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Star Japanese lefty eyes signing with MLB club

Kikuchi, 27, in line to be posted by Seibu Lions
MLB.com

It appears the next player to jump from Japan's Nippon Professional Baseball to the Major Leagues will be Seibu Lions left-hander Yusei Kikuchi.

The Lions have agreed to make Kikuchi available through the posting system, according to multiple reports, which would make the 27-year-old free to negotiate a contract with an MLB team. He has not yet been formally posted, however.

It appears the next player to jump from Japan's Nippon Professional Baseball to the Major Leagues will be Seibu Lions left-hander Yusei Kikuchi.

The Lions have agreed to make Kikuchi available through the posting system, according to multiple reports, which would make the 27-year-old free to negotiate a contract with an MLB team. He has not yet been formally posted, however.

Kikuchi went 14-4 with a 3.08 ERA in 23 games for Seibu this season, with 153 strikeouts in 163 2/3 innings. He spent some time on the disabled list due to left shoulder stiffness. In his NPB career, Kikuchi is 73-46 with a 2.77 ERA.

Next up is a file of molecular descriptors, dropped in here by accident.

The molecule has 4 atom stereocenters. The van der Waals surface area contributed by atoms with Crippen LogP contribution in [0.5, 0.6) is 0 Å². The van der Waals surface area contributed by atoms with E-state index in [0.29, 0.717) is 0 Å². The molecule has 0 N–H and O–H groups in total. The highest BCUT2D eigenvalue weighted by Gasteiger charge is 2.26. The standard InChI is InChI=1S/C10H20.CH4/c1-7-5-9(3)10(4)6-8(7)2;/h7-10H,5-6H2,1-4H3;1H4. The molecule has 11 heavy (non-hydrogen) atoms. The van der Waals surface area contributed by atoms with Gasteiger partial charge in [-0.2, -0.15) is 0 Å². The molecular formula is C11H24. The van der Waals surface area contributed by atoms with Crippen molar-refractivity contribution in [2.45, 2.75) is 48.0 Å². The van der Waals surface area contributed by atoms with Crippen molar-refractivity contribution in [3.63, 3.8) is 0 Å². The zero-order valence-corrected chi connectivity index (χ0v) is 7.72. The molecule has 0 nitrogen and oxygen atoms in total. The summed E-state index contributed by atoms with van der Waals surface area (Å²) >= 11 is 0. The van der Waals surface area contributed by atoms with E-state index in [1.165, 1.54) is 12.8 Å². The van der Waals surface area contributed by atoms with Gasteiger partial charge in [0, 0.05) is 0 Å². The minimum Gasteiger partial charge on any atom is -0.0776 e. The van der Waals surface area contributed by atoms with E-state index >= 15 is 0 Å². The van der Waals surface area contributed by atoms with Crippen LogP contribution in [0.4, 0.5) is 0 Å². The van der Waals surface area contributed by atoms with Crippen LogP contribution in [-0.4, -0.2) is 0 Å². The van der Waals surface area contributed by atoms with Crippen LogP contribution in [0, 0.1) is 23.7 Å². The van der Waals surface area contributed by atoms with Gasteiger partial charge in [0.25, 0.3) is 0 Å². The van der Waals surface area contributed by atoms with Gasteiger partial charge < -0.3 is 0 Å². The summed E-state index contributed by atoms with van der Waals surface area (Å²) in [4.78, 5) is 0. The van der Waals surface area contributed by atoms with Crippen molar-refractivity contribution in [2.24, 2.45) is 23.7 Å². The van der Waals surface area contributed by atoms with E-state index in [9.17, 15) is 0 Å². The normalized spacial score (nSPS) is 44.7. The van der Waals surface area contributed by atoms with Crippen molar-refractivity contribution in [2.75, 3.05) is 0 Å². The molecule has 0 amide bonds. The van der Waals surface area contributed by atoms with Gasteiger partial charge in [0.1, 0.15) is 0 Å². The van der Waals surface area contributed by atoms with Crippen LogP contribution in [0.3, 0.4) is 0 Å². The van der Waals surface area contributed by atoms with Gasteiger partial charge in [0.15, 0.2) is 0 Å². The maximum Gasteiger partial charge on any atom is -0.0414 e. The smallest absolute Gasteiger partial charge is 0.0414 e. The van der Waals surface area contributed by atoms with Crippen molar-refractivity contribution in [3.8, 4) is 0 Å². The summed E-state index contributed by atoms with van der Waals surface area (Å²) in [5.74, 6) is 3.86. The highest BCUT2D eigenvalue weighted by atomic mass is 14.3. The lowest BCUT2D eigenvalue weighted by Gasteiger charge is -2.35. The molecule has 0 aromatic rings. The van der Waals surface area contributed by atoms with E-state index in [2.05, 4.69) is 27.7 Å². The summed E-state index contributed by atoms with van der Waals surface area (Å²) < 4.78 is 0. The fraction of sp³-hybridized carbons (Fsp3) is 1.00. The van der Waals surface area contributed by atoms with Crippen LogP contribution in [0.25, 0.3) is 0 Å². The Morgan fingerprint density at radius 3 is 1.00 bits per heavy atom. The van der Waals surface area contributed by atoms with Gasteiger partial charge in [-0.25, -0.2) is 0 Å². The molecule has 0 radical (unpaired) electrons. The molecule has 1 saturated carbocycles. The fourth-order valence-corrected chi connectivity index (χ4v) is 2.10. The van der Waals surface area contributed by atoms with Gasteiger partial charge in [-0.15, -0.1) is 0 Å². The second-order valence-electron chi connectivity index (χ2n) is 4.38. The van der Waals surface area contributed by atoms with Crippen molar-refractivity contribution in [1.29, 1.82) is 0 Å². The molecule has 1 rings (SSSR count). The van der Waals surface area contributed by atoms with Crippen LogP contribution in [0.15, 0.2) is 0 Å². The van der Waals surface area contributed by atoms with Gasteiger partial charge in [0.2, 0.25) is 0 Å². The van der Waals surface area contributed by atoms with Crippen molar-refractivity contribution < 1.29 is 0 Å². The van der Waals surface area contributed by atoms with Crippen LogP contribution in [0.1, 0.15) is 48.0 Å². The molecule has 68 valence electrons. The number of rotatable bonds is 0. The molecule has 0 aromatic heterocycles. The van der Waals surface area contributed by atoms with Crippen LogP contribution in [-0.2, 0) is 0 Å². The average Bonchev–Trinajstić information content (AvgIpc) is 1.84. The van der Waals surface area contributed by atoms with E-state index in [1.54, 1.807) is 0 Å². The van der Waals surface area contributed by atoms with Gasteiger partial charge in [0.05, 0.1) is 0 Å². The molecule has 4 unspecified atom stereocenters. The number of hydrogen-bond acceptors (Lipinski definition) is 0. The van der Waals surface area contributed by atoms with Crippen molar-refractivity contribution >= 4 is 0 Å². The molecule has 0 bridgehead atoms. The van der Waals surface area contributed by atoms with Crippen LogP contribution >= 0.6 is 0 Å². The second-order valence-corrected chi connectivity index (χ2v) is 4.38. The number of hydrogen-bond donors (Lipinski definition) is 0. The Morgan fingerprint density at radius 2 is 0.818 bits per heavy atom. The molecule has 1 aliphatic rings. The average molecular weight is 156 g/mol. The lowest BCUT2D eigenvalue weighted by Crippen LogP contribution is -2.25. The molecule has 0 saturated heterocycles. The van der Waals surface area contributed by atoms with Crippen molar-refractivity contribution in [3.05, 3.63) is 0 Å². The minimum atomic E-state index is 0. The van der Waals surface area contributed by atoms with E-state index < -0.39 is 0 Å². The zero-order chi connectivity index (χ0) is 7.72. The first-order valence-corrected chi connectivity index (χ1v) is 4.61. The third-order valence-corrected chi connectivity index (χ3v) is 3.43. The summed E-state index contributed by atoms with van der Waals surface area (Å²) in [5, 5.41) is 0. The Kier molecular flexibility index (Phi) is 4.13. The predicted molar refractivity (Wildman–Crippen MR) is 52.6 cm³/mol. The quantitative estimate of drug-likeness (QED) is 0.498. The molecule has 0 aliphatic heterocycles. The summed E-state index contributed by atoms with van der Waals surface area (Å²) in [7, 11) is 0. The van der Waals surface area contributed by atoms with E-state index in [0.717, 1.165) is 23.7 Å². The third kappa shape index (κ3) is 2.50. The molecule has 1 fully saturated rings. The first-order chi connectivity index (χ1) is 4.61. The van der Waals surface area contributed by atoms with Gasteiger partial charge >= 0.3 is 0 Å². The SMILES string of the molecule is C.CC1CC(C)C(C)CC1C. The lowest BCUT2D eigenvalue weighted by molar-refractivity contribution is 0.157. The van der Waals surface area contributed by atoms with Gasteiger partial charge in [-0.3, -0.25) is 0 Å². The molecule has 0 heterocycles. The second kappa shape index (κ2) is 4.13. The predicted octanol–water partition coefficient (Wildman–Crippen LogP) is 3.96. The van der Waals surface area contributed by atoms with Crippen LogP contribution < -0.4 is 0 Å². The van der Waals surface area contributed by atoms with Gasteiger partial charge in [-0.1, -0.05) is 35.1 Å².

Kikuchi is not expected to be a superstar on the level of two-way phenom Shohei Ohtani, but according to a report by MLB.com's Jon Paul Morosi earlier this year, multiple MLB scouts believe he could profile as high as a No. 2 starter in the big leagues. Kikuchi's fastball averages around 92-94 mph, and he can reach 96 mph, which is uncommon velocity among NPB left-handers.

Kikuchi would not have been eligible to become an international free agent until 2020, so he needed the Lions' cooperation to be posted this offseason.

MLB and NPB have agreed to new posting rules that go into effect this offseason. All postings by NPB teams must occur between Nov. 1 and Dec. 5, with a 30-day negotiating window to follow. The release fee paid to NPB clubs by MLB teams is contingent on the guaranteed value of the player's MLB contract, beginning with 20 percent of the first $25 million and continuing with 17.5 percent of the next $25 million and 15 percent of any amount beyond $50 million.

David Adler is a reporter for MLB.com based in New York. Follow him on Twitter at @_dadler.